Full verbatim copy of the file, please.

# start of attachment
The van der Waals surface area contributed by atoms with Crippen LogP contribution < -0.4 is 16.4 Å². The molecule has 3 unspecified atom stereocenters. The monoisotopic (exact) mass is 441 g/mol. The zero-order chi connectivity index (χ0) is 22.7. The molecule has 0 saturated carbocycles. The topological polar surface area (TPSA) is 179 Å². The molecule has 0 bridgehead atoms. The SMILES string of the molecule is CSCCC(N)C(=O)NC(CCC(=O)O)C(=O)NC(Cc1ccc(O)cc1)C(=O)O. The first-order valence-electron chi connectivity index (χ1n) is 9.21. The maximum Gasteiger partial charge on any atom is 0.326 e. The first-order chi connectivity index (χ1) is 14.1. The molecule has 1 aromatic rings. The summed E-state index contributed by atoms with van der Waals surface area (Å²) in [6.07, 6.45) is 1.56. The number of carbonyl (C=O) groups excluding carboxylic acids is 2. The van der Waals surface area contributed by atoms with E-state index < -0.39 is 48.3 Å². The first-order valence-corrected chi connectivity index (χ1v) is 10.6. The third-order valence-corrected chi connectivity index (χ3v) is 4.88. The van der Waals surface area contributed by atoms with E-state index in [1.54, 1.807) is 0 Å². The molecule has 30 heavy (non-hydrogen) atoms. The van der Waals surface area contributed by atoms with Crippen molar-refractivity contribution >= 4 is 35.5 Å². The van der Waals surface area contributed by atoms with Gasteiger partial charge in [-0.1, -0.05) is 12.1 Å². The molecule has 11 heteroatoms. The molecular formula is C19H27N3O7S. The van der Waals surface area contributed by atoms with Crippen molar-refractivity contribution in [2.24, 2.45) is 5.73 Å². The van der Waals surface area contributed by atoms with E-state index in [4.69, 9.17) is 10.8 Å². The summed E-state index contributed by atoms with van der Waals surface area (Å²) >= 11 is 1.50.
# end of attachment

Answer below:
The van der Waals surface area contributed by atoms with Crippen LogP contribution < -0.4 is 16.4 Å². The molecule has 3 unspecified atom stereocenters. The monoisotopic (exact) mass is 441 g/mol. The zero-order chi connectivity index (χ0) is 22.7. The molecule has 0 saturated carbocycles. The topological polar surface area (TPSA) is 179 Å². The molecule has 0 bridgehead atoms. The SMILES string of the molecule is CSCCC(N)C(=O)NC(CCC(=O)O)C(=O)NC(Cc1ccc(O)cc1)C(=O)O. The first-order valence-electron chi connectivity index (χ1n) is 9.21. The maximum Gasteiger partial charge on any atom is 0.326 e. The first-order chi connectivity index (χ1) is 14.1. The molecule has 1 aromatic rings. The summed E-state index contributed by atoms with van der Waals surface area (Å²) in [6.07, 6.45) is 1.56. The number of carbonyl (C=O) groups excluding carboxylic acids is 2. The van der Waals surface area contributed by atoms with E-state index < -0.39 is 48.3 Å². The first-order valence-corrected chi connectivity index (χ1v) is 10.6. The third-order valence-corrected chi connectivity index (χ3v) is 4.88. The van der Waals surface area contributed by atoms with E-state index in [1.54, 1.807) is 0 Å². The molecule has 30 heavy (non-hydrogen) atoms. The van der Waals surface area contributed by atoms with Crippen molar-refractivity contribution >= 4 is 35.5 Å². The van der Waals surface area contributed by atoms with Gasteiger partial charge in [-0.1, -0.05) is 12.1 Å². The molecule has 11 heteroatoms. The molecular formula is C19H27N3O7S. The van der Waals surface area contributed by atoms with Crippen molar-refractivity contribution in [2.24, 2.45) is 5.73 Å². The van der Waals surface area contributed by atoms with E-state index in [4.69, 9.17) is 10.8 Å². The summed E-state index contributed by atoms with van der Waals surface area (Å²) >= 11 is 1.50.